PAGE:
Korakuen Hall, Tokyo, Japan
This coming Thursday we get the next show from the Ohashi Gym and despite once looking like a really good card the show has been ravaged by issues which has resulted in two of the bouts being removed from the show in the weeks leading up to the event. Despite the cancellations on the event we still have a solid show which should shine a light on some of the most promising young talent in Japan.
The main event will see unbeaten Japanese 140lb hopeful Andy Hiraoka (16-0, 11) fight in Japan for the first time since 2019 as he takes on domestic foe Fumisuke Kimura (9-6-1, 6) in a scheduled 8 rounder. The talented Hiraoka, who is co-promoted by Top Rank, has had his last two bouts in the US, and now looks to tick over in what should be a straight forward bout here. In the opposite corner to the unbeaten 24 year old will be a 33 year old puncher who has lost his last 2 and would be seeking his first win in almost 2 years. On paper Kimura should be able to ask some questions of Hiraoka early but we suspect he'll come undone and be stopped somewhere in the middle rounds.
In the chief support bout we'll see former K-1 champion Yoshiki Takei (0-0) make his professional boxing debut and take on 34 year old veteran Kazunori Takai (6-7-3, 3). Although Takei will be boxing for the first time he has turned to the sport with lofty expectations and has impressed with his hands, in K1 and in his pro-test bout. Despite only taking to the sport in the last few months it's clear Takei has a natural affinity to boxing and with Akira Yaegashi training him huge things are expected from him. It's hard to see this being anything but an impressive looking debut from Takei, who really has looked a natural in the footage that's been released of him training.
Potentially the bout of the show will be a Flyweight bout as the unbeaten Taku Kuwahara (7-0, 4) takes on former Rookie of the Year winner Yoshiki Minato (9-3, 4). The 25 year old Kuwahara has been tipped for major success, but was sadly unable to fight in 2020, losing some of the moment he had built following a successful 2019, and will feel a need to shine here. Minato, who's just 22, made his big mark in 2018, when he won the All Japan Rookie of the Year, but back to back losses in 2019 slowed his climb through the rankings. Thankfully for Minato he scored a huge win last year, stopping Kohei Oba, and will be riding that win into this bout. Although not a huge bout this has the potential to be a very, very interesting and competitive one.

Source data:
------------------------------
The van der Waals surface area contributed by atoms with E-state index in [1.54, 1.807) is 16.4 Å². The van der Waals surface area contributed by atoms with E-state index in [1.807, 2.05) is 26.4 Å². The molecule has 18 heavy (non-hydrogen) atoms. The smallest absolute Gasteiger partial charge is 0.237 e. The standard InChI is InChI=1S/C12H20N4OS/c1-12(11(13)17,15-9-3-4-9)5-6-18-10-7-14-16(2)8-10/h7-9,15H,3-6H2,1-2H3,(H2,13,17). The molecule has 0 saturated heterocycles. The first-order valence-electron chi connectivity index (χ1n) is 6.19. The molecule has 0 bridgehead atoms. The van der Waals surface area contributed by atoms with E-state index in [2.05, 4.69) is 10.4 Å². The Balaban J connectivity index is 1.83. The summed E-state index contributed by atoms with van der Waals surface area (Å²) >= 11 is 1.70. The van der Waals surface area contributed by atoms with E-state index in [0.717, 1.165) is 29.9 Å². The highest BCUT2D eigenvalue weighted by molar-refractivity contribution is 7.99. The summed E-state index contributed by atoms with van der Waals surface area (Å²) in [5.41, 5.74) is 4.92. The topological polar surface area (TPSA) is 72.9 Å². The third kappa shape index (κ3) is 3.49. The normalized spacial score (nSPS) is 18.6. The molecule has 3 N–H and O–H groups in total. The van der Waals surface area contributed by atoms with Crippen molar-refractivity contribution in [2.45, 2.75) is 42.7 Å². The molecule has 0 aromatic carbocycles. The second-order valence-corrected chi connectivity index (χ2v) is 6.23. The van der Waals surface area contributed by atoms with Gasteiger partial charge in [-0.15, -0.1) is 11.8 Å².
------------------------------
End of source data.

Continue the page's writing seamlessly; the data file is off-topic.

The show will also have a Japanese Youth title bout on it, as Rikuto Adachi (14-2, 11) and Takeru Kobata (8-5-1, 3) trade blows for the vacant Japanese Youth Welterweight title. For the 22 year old Adachi this will be his first bout in well over a year, and his first since he left the Hiroki Ioka gym and became an Ohashi Gym fighter. Although talented Adachi was stopped juts a few bouts back, for this very title, when Kudura Kaneko broke him down and on paper this looks like it could be a tough bout for him. Kobata, despite having a less than flattering record, looked good last time out, when he ran Shoki Sakai close, and has the style and tenacity that could break Adachi down. Although not the most interesting bout on the show, on paper, this could end up being a very hotly contested one. Our in depth preview of this bout can be read here - Adachi and Kobata go for Youth gold at Welterweight!
Korakuen Hall, Tokyo, Japan
It's fair to say that February is set to be a very, very quiet month with less action scheduled for the month than there was in January, also a super quiet month. Thankfully however this coming Thursday there is a notable show taking place at Korakuen Hall, and it's a genuinely exciting card with a Japanese Youth title fight and Japanese title fight both set for the show. Better than that, is the fact both of the title fights look very, very even and very interesting on paper..
The show only has 4 bouts on it in total. The most interesting of those will see Shinnosuke Kimoto (6-4, 2) take on Shota Ogasawara (5-3, 3) in a 6 round Super Bantamweight bout. Incidentally this is their second bout, but more about that in a moment. Coming in to this Kimoto is looking to rebound from a majority decision loss to talented youngster Tom Mizokoshi, a loss than ended a 2-fight winning run for him. As for Ogasawa he'll be fighting for the first time in over a year, following his loss in the 2019 All Japan Rookie of the Year. Although he lost last time out in a notable bout Ogasawara is better for a different loss, his thrilling 2019 loss to Ryugo Ushijima. As mentioned these two have fought before, with Ogasawara beating Kimoto back in 2017, in what was Kimoto's debut. Fair to say Kimoto will want revenge here!
The first of the two title fights on the show will see Ryu Horikawa (3-0-1, 1) clash with Yudai Shigeoka (2-0, 1) in a sensational looking Japanese Youth Light Flyweight title fight, for the vacant title. The 20 year old Horikawa impressed in his 2019 debut and impressed even more in his second professional bout, when he beat Yuki Nakajima, though was unlucky in his third bout when he was controversially held to a draw in China against Xiang Li. Horikawa is a very skilled and quick boxer-mover and will be looking to make the most of his slick footwork here. On the other hand Shigeoka, the older brother of Ginjiro Shigeoka, looked promising on debut and sensational in his second bout, as he calmly outboxed OPBF Lito Dante over 6 rounds. Shigeoka looks the more imposing fighter, the physically stronger and more polished, but also the man with the slower footwork. This should be a genuinely fantastic match up, and a really high level bout between two sensational youngsters. Our preview of this bout can be read here Horikawa and Shigeoka battle for Youth crown in Tokyo!